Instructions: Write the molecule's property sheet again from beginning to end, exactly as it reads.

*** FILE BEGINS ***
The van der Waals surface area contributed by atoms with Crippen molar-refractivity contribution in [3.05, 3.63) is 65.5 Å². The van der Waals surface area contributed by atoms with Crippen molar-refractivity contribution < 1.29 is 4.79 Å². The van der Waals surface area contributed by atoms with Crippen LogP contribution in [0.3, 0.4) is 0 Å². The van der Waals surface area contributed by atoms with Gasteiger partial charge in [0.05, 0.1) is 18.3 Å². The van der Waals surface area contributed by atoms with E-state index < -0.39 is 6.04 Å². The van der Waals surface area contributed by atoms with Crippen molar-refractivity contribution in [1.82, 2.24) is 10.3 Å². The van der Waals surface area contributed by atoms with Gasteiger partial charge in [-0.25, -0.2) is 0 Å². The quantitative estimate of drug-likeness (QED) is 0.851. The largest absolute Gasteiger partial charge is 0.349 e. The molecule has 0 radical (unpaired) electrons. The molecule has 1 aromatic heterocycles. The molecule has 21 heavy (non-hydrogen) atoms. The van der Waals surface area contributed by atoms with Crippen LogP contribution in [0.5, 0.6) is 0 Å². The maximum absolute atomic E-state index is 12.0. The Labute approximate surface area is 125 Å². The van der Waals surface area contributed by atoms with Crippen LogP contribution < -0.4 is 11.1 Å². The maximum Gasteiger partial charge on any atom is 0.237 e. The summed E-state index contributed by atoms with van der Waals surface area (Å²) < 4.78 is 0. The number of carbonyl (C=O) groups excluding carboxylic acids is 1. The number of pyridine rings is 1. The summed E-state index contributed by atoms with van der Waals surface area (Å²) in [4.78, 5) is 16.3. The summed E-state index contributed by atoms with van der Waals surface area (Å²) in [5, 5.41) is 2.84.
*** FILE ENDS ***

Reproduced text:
The van der Waals surface area contributed by atoms with Crippen molar-refractivity contribution in [3.05, 3.63) is 65.5 Å². The van der Waals surface area contributed by atoms with Crippen molar-refractivity contribution < 1.29 is 4.79 Å². The van der Waals surface area contributed by atoms with Crippen LogP contribution in [0.3, 0.4) is 0 Å². The van der Waals surface area contributed by atoms with Gasteiger partial charge in [0.05, 0.1) is 18.3 Å². The van der Waals surface area contributed by atoms with E-state index < -0.39 is 6.04 Å². The van der Waals surface area contributed by atoms with Crippen molar-refractivity contribution in [1.82, 2.24) is 10.3 Å². The van der Waals surface area contributed by atoms with Gasteiger partial charge in [-0.25, -0.2) is 0 Å². The quantitative estimate of drug-likeness (QED) is 0.851. The largest absolute Gasteiger partial charge is 0.349 e. The molecule has 0 radical (unpaired) electrons. The molecule has 1 aromatic heterocycles. The molecule has 21 heavy (non-hydrogen) atoms. The van der Waals surface area contributed by atoms with Crippen LogP contribution in [0.5, 0.6) is 0 Å². The maximum absolute atomic E-state index is 12.0. The Labute approximate surface area is 125 Å². The van der Waals surface area contributed by atoms with Crippen LogP contribution < -0.4 is 11.1 Å². The maximum Gasteiger partial charge on any atom is 0.237 e. The summed E-state index contributed by atoms with van der Waals surface area (Å²) < 4.78 is 0. The number of carbonyl (C=O) groups excluding carboxylic acids is 1. The number of pyridine rings is 1. The summed E-state index contributed by atoms with van der Waals surface area (Å²) in [4.78, 5) is 16.3. The summed E-state index contributed by atoms with van der Waals surface area (Å²) in [5, 5.41) is 2.84.